10 years since its inception, the Rheem Apprentice Plumber Grants program continues to support apprentices while engaging with new audiences and media.
In 2022, Rheem celebrated ten years of Rheem Apprentice Plumber Grants (RAPG), a yearly program that provides funding for plumbing apprentices to help pay for study fees, textbooks, and building their toolbox.
With acute trade shortages and cost of living pressures, RAPG is more relevant than ever.
Since partnering with IMPACT in 2020, this essential initiative has seen incredible engagement Australia-wide with apprentices, industry, TAFEs and Registered Trade Organisations (RTOs). Trade, local and metropolitan media interest in RAPG has grown year-on-year, and support from plumbing and training groups and pages on social media has also increased.
Over the last three years, IMPACT has worked with Rheem to hit the grants’ core objective – to invest in the future of plumbing. This overarching goal is achieved by growing awareness of the scheme, and entries to it, through:
- Developing and sharing content about the grants that communicating the value and impact of the grants
- Reinforcing relationships with plumbing companies and apprentices
- Connecting with TAFEs, RTOs, industry associations and merchants
IMPACT used three key pillars to ensure Rheem’s contribution to the plumbing industry received maximum engagement with apprentices, plumbing business and training organisations, and media.
Drive entries though digital-first engagement
Enhancing the applicant experience year-on-year is a key pillar of the program; to encourage participation, streamline the process and improve engagement with applicants.
In 2020, IMPACT moved the application process online, resulting in an impressive 75 per cent increase in RAPG entries.
In 2022, Rheem and IMPACT continued to improve the digital process, integrating AwardForce software into the program. The software provided significant functional improvements for users, including the ability to save application progress and reminders for completion, as well as insights to support project management.
2022 saw another increase in applications, and AwardForce reporting capabilities uncovered some interesting results:
- 56 per cent of grant applicants were mature-aged apprentices
- 42 per cent of completed submissions needed reminders to finish their applications – including five of the ten grant recipients!
Build brand loyalty at the grass roots
Connecting with apprentices through TAFE and RTOs is a critical element of the success of the RAPG program. The campaign timeline was designed to fit the TAFE term calendar to ensure maximum engagement, and utilised student-facing content that was shared with 60+ TAFEs and RTOs.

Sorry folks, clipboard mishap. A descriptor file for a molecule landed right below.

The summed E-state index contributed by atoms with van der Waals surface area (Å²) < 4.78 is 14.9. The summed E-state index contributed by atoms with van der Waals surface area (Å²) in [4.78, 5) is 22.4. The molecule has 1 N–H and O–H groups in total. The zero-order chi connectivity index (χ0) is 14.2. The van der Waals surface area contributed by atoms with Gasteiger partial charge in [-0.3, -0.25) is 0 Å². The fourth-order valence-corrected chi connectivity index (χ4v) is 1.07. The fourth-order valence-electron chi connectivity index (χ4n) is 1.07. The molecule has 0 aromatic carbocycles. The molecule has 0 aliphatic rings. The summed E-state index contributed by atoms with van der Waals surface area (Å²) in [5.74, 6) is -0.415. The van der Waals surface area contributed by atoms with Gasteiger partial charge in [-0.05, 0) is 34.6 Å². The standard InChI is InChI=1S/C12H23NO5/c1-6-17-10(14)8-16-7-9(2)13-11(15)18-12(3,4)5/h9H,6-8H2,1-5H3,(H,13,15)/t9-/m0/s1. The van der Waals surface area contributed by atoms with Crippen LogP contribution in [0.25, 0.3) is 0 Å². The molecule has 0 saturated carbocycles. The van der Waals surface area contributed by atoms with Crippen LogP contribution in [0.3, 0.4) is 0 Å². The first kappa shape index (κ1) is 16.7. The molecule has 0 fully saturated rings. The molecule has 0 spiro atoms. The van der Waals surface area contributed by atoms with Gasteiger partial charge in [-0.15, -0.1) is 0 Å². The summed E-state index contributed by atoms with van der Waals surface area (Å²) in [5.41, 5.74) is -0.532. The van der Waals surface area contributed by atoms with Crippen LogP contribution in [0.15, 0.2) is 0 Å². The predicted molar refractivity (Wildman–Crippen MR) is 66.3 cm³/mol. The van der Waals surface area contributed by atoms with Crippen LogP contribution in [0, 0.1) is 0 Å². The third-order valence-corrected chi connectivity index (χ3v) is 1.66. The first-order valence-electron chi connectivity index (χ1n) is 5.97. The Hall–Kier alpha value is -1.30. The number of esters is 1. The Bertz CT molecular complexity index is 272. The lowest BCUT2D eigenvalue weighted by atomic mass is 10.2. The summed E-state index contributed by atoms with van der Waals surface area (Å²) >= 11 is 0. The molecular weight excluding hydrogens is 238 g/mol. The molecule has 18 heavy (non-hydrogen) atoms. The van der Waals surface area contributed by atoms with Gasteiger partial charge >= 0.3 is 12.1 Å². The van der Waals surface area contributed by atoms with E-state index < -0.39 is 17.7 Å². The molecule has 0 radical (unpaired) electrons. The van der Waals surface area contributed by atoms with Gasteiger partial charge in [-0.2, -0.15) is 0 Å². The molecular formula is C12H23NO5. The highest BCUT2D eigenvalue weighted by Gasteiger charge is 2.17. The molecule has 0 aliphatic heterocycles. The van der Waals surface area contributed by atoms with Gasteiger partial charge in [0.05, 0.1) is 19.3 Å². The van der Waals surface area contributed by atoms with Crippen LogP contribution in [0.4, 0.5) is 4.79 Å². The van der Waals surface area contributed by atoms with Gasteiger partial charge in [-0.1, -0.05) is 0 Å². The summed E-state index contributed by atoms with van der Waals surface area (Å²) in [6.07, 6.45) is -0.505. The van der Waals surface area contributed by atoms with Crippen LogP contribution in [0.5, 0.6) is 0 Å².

IMPACT and the Rheem sales team reached out to TAFEs directly, and Rheem hand-delivered printed posters in a coordinated touchpoint activity to build relationships.
The 2022 campaign also used targeted social media outreach to share RAPG messaging with interested audiences, including 50+ Facebook groups and pages, across plumbing, TAFE, RTO and industry, with a reach of more than 700,000.
Building on the success of organic influencer engagement in 2021, IMPACT partnered with plumbing and trade influencer, Aimee Stanton, to develop stories and reels about the campaign on Instagram, and created boosted campaign posts for Rheem’s Facebook page.
Rheem Facebook RAPG posts garnered over 5,000 clicks, nearly 7,000 users engaged with the content, and page reach grew to 116,000.
All content spoke to the benefit of the grants, and Rheem’s dedication to the plumbing industry, seeding brand loyalty with key target audiences and stakeholders.
Share stories at scale to prove relevance
Sharing RAPG stories across trade, local, metropolitan and national media is a key part of each year’s campaign; to encourage participation and celebrate the recipients.
In 2022, IMPACT achieved a 40 per cent increase in tier one media coverage, highlighting stories that proved the relevance and timeliness of the grants.
RAPG was featured in The Age, the Sydney Morning Herald, The Australian Financial Review, Brisbane Times and The West Australian, and secured a spot on the coveted Studio 10 couch.
One key media story centred on Jacquetta Jackson, a mature-aged apprentice plumber and single mother. Jacquetta, along with two other female grant recipients, spoke about the move towards trades in light of skill shortages, the challenges of entering a male-dominated industry, and their passion for plumbing.
Media cut-through was achieved across the length of the RAPG campaign – from the application opening date to announcement of winners – and targeted both local and national news.
Overall, the campaign had a reach of 27.1 million in media and third-party social media.
10 years on, the Rheem Apprentice Plumber Grants are stronger than ever.